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5 Written questions

5 Matching questions

  1. Conference committees
  2. Select committees
  3. Joint resolution
  4. Simple resolution
  5. Filibuster
  1. a Congressional committees appointed for a limited time and purpose
  2. b a formal expression of congressional opinion that must be approved by both houses of Congress and by the president. Joint resolutions proposing a constitutional amendment need not be signed by the president.
  3. c Same as joint committees
  4. d An expression of opinion either in the House of Representatives or the Senate to settle housekeeping or procedural matters in either body. Such expressions are not signed by the president and do not have the force of law.
  5. e An attempt to defeat a bill in the Senate by talking indefinitely, thus preventing the Senate from taking action on it. From the Spanish filibustero, which means a "Freebooter," a military adventurer.

5 Multiple choice questions

  1. an association of members of Congress created to advocate a political ideology or a regional, ethnic, or economic interest (type)
  2. a lawmaking body made up of two chambers or parts. The U.S. Congress is a bicameral legislature composed of a Senate and a House of Representatives.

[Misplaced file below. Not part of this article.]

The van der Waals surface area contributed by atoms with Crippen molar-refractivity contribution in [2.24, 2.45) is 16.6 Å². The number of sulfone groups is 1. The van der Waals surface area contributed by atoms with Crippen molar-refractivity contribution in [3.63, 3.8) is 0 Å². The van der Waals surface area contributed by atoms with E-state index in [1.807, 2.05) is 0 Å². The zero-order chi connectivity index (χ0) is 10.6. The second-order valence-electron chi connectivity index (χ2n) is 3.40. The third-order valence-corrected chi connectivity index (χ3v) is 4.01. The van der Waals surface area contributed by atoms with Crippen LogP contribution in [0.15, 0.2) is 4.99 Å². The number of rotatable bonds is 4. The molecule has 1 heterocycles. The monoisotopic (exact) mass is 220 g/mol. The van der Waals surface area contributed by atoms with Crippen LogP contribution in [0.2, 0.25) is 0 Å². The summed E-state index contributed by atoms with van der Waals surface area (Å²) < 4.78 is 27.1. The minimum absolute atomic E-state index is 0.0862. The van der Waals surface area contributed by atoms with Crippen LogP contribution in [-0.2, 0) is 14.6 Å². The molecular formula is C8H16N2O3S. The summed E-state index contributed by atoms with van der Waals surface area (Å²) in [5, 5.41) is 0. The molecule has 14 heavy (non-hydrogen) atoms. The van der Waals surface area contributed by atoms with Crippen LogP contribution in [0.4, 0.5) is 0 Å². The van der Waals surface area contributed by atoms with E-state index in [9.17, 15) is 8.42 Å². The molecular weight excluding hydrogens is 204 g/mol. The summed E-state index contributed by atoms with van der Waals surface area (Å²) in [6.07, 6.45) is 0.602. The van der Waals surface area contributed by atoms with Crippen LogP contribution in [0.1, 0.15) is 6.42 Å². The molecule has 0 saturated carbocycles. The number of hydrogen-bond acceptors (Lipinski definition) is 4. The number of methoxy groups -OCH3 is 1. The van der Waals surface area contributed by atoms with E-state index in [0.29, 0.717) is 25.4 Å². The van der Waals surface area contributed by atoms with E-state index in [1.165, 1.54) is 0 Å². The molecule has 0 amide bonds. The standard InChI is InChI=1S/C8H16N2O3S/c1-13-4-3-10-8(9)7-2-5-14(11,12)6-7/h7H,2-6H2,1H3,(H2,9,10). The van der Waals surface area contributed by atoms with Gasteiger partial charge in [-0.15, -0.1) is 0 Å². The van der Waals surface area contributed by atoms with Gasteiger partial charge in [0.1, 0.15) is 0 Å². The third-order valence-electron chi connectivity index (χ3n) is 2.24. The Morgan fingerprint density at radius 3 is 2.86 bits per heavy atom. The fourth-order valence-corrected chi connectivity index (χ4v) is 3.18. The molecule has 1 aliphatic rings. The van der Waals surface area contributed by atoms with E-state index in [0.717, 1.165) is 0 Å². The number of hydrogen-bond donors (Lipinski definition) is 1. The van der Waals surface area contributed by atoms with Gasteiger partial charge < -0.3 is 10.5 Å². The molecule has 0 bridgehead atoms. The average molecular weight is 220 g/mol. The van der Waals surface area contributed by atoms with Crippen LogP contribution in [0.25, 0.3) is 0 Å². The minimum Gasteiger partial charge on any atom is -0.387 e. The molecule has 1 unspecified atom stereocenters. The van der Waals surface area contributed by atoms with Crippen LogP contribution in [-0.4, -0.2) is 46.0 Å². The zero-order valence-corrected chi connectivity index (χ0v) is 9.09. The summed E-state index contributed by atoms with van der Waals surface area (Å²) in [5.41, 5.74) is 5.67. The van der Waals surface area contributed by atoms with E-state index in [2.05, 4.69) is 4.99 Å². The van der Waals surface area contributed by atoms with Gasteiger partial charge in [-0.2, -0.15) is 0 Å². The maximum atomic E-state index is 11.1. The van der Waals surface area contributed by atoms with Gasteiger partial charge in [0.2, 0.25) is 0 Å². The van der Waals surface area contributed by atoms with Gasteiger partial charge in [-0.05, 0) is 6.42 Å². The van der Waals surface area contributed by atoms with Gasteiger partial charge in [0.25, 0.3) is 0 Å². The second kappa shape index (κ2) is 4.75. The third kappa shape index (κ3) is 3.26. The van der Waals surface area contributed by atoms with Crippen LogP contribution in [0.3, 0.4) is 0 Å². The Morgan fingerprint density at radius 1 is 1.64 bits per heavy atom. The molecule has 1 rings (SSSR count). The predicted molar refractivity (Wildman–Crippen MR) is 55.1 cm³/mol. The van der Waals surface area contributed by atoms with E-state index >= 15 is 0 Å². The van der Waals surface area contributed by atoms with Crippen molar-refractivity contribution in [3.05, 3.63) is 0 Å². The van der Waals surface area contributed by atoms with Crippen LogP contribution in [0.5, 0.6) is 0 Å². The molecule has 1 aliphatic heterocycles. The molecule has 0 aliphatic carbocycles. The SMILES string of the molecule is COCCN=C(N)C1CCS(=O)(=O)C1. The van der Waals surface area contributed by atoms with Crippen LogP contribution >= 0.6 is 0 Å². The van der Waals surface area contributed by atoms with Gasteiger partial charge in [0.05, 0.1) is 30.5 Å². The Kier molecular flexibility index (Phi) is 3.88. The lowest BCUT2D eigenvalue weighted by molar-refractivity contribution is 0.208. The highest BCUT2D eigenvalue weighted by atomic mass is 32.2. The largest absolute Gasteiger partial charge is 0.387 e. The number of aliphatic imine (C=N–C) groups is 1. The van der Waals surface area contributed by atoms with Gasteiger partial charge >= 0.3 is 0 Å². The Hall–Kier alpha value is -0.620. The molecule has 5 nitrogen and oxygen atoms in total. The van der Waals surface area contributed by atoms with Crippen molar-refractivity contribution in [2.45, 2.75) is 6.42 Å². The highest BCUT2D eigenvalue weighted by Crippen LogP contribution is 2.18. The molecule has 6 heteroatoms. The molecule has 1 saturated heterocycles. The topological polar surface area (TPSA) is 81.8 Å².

3. the legislative leader elected by party members holding the majority of seats in the House of Representatives or the Senate (alternate name).
  4. the ability of members of Congress to mail letters to their constituents free of charge by substituting their facsimile signature (frank) for postage.
  5. A rule used by the Senate to end or limit debate. Designed to prevent "talking a bill to death" by filibuster. To pass in the Senate, three-fifths of the entire Senate membership (or sixty senators) must vote for it.

5 True/False questions

  1. Concurrent resolutionA rule used by the Senate to end or limit debate. Designed to prevent "talking a bill to death" by filibuster. To pass in the Senate, three-fifths of the entire Senate membership (or sixty senators) must vote for it.

          

  2. SpeakerLiterally, "I forbid." It refers to the power of a president to disapprove a bill; it may be overridden by a two-thirds vote of each house of Congress.

          

  3. Minority leaderthere are two measures of such voting. By the stricter measure, a party vote occurs when 90 percent or more of the Democrats in either house of Congress vote against 90 percent or more of the Republicans. A looser measure counts as a party vote any case where at least 50 percent of the Democrats vote together against at least 50 percent of the Republicans.

          

  4. Division voteA congressional voting procedure in which members shout "aye" in approval or "no" in disapproval; allows members to vote quickly or anonymously on bills

          

  5. Runoff primarya second primary election held in some states when no candidate receives a majority of the votes in the first primary; the runoff is between the two candidates with the most votes. Runoff primaries are common in the South.